Urinary tract infection in adults
- Infection of urinary bladder
- Lower urinary-tract infection (UTI)
- Acute cystitis
- 595.0 acute cystitis
- 599.0 UTI, site not specified
- 041.4 Escherichia coli
- V13.02 personal history, urinary (tract) infection
Who is most affected
- Eight times more common in women than in men (due to shorter urethra)
- Common in women
- The 15th most common diagnosis made during family-clinician visits
- The most common nosocomial infection
- Most commonly E. coli (75%-90% cases of acute uncomplicated cystitis).
Likely risk factors
- Most important risk factors for acute cystitis in young women: History of previous episodes of cystitis and frequent or recent sexual activity
- Sexual activity factors that increase risk for UTI include: Recent sexual intercourse and use of diaphragm or condom with spermicide
- Postvoid residual volumes >30 mL associated with increased incidence of recurrent UTIs
- Risk factors for complicated UTI include: Pregnancy and diabetes mellitus
- Indwelling urinary catheter
- Neurogenic bladder
- Polycystic renal disease
- Recent urinary-tract instrumentation
- Dysuria, frequency, urgency, burning (pain usually referred to distal urethra), nocturia, hematuria, lower abdominal pain, voiding small volumes and incontinence.
- Usually not accompanied by fever or chills.
History of present illness
- Usually abrupt onset.
- Ask about vaginal discharge or vaginal irritation, which makes diagnosis of UTI less likely.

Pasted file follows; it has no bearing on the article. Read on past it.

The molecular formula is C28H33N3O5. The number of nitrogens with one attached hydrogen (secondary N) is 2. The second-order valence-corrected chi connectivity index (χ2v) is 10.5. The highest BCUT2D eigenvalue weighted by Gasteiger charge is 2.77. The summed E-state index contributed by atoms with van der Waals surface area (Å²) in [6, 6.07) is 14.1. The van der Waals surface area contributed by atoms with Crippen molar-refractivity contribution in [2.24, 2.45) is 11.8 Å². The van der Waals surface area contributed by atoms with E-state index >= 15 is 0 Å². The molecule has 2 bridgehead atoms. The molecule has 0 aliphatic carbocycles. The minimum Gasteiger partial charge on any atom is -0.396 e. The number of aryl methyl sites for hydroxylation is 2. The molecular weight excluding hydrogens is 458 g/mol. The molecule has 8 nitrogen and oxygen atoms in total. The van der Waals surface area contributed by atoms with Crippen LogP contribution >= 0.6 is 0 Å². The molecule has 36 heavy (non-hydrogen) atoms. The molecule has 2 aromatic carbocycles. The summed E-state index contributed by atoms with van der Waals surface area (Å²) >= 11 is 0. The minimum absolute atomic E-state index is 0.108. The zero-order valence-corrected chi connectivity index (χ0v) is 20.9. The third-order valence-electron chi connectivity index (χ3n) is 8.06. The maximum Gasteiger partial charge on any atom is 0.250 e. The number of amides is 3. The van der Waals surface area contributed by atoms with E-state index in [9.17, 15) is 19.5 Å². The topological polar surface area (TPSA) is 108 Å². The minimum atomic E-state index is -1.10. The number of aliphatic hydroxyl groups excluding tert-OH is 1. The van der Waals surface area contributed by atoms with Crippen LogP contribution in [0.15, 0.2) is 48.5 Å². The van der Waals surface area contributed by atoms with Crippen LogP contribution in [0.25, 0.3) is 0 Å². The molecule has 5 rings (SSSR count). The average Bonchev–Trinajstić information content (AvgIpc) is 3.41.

- Back pain and fever are nonspecific but suggest possibility of pyelonephritis.
- Elderly patients with UTIs may have atypical symptoms.
General physical exam
- Patients are usually afebrile.
- Suprapubic tenderness may occur.
Making the diagnosis
- Presumptive diagnosis of UTI can be made in symptomatic women if there is either: dysuria and frequency without vaginal symptoms; dipstick urinalysis showing positive nitrite OR positive leukocyte esterase
- Definitive diagnosis based on results of urine culture: Infectious Diseases Society of America consensus definition of cystitis is urine culture with ≥1,000 colony forming units (CFU)/mL; use of traditional standard (100,000 CFU/mL) results in frequent missed diagnoses.
- Neither dipstick urinalysis nor clinical decision rule can reliably rule out suspected UTI in patients with either dysuria, nocturia, cloudy urine, or offensive-smelling urine.
- Women with history of recurrent UTIs may accurately self-diagnose new UTI
- Elderly patients with UTIs may have atypical symptoms.
- Interstitial cystitis/painful bladder syndrome
- Pelvic inflammatory disease
- Acute urethritis due to sexually transmitted diseases
- Radiation cystitis
- Hemorrhagic cystitis caused by medications
- Urine contamination with normal flora (Lactobacillus, Corynebacterium, Staphylococcus epidermidis)
Testing to consider
- Testing not required in nonpregnant women with dysuria, frequency, and no vaginal symptoms (likelihood of UTI >90%).
- Positive urine dipstick for nitrites or leukocyte esterase allows presumptive diagnosis.
- Urine microscopy can show red cells, white cells, or bacteria.